Results
The model demonstrated that if transmission is solely via the hands of HCWs, it should, under most circumstances, be possible to prevent outbreaks of staphylococcal infection from occurring at a hand cleansing frequencies < 50%, even with imperfect hand hygiene. The analysis also indicated that the relationship between hand cleansing efficacy and frequency is not linear – as efficacy decreases, so the hand cleansing frequency required to ensure R0 < 1 increases disproportionately.
Conclusion
Although our study confirmed hand hygiene to be an effective control measure, it demonstrated that the law of diminishing returns applies, with the greatest benefit derived from the first 20% or so of compliance. Indeed, our analysis suggests that there is little benefit to be accrued from very high levels of hand cleansing and that in most situations compliance > 40% should be enough to prevent outbreaks of staphylococcal infection occurring, if transmission is solely via the hands of HCWs. Furthermore we identified a non-linear relationship between hand cleansing efficacy and frequency, suggesting that it is important to maximise the efficacy of the hand cleansing process.
doi:10.1186/1471-2334-8-114
PMCID: PMC2553083  PMID: 18764942
5.  Aerial Dissemination of Clostridium difficile spores 
Background
Clostridium difficile-associated diarrhoea (CDAD) is a frequently occurring healthcare-associated infection, which is responsible for significant morbidity and mortality amongst elderly patients in healthcare facilities. Environmental contamination is known to play an important contributory role in the spread of CDAD and it is suspected that contamination might be occurring as a result of aerial dissemination of C. difficile spores. However previous studies have failed to isolate C. difficile from air in hospitals. In an attempt to clarify this issue we undertook a short controlled pilot study in an elderly care ward with the aim of culturing C. difficile from the air.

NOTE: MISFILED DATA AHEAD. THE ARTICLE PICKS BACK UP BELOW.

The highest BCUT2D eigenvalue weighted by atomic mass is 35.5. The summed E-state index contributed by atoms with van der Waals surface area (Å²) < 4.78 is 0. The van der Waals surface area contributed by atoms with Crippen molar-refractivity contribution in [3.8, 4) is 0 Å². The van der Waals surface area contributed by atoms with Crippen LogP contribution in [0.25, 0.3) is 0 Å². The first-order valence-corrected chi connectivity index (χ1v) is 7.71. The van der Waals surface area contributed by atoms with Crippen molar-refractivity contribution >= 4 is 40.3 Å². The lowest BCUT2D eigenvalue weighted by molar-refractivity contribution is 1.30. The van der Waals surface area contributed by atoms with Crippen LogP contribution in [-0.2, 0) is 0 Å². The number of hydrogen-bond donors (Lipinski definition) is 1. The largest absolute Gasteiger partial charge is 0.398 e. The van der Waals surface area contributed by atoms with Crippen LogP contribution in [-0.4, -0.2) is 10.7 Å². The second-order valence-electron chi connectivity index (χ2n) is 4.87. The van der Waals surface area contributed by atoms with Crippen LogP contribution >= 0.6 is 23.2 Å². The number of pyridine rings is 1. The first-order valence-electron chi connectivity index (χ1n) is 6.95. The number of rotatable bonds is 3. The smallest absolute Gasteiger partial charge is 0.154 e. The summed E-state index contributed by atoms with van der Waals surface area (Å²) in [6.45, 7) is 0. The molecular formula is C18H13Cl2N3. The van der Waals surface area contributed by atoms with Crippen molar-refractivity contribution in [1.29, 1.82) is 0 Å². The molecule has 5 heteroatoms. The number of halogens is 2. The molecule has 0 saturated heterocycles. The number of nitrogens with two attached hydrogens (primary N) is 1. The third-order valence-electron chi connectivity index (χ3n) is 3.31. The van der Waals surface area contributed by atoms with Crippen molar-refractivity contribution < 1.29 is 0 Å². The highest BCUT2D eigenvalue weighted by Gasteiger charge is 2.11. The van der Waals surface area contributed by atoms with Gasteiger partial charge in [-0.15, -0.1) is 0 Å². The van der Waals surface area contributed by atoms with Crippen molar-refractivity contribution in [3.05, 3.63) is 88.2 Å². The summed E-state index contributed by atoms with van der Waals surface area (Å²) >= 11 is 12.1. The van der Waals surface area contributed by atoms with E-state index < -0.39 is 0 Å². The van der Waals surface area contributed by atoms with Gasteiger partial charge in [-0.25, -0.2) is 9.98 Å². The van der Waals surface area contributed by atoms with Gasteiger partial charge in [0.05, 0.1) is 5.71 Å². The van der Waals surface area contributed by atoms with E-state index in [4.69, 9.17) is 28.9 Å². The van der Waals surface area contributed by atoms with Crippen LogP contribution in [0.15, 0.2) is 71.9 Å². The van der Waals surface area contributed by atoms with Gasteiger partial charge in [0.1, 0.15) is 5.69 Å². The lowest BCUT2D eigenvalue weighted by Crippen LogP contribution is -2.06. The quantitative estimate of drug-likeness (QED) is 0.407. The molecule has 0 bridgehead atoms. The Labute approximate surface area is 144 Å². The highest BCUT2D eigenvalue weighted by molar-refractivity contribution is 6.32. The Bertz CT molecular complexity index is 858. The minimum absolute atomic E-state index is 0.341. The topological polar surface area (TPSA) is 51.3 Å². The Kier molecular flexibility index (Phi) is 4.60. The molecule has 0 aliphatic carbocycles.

Methods
In a survey undertaken during February (two days) 2006 and March (two days) 2007, air samples were collected using a portable cyclone sampler and surface samples collected using contact plates in a UK hospital. Sampling took place in a six bedded elderly care bay (Study) during February 2006 and in March 2007 both the study bay and a four bedded orthopaedic bay (Control). Particulate material from the air was collected in Ringer's solution, alcohol shocked and plated out in triplicate onto Brazier's CCEY agar without egg yolk, but supplemented with 5 mg/L of lysozyme. After incubation, the identity of isolates was confirmed by standard techniques. Ribotyping and REP-PCR fingerprinting were used to further characterise isolates.
Results
On both days in February 2006, C. difficile was cultured from the air with 23 samples yielding the bacterium (mean counts 53 – 426 cfu/m3 of air). One representative isolate from each of these was characterized further. Of the 23 isolates, 22 were ribotype 001 and were indistinguishable on REP-PCR typing. C. difficile was not cultured from the air or surfaces of either hospital bay during the two days in March 2007.
Conclusion
This pilot study produced clear evidence of sporadic aerial dissemination of spores of a clone of C. difficile, a finding which may help to explain why CDAD is so persistent within hospitals and difficult to eradicate. Although preliminary, the findings reinforce concerns that current C. difficile control measures may be inadequate and suggest that improved ward ventilation may help to reduce the spread of CDAD in healthcare facilities.
doi:10.1186/1471-2334-8-7
PMCID: PMC2245947  PMID: 18218089

Results 1-5 (5)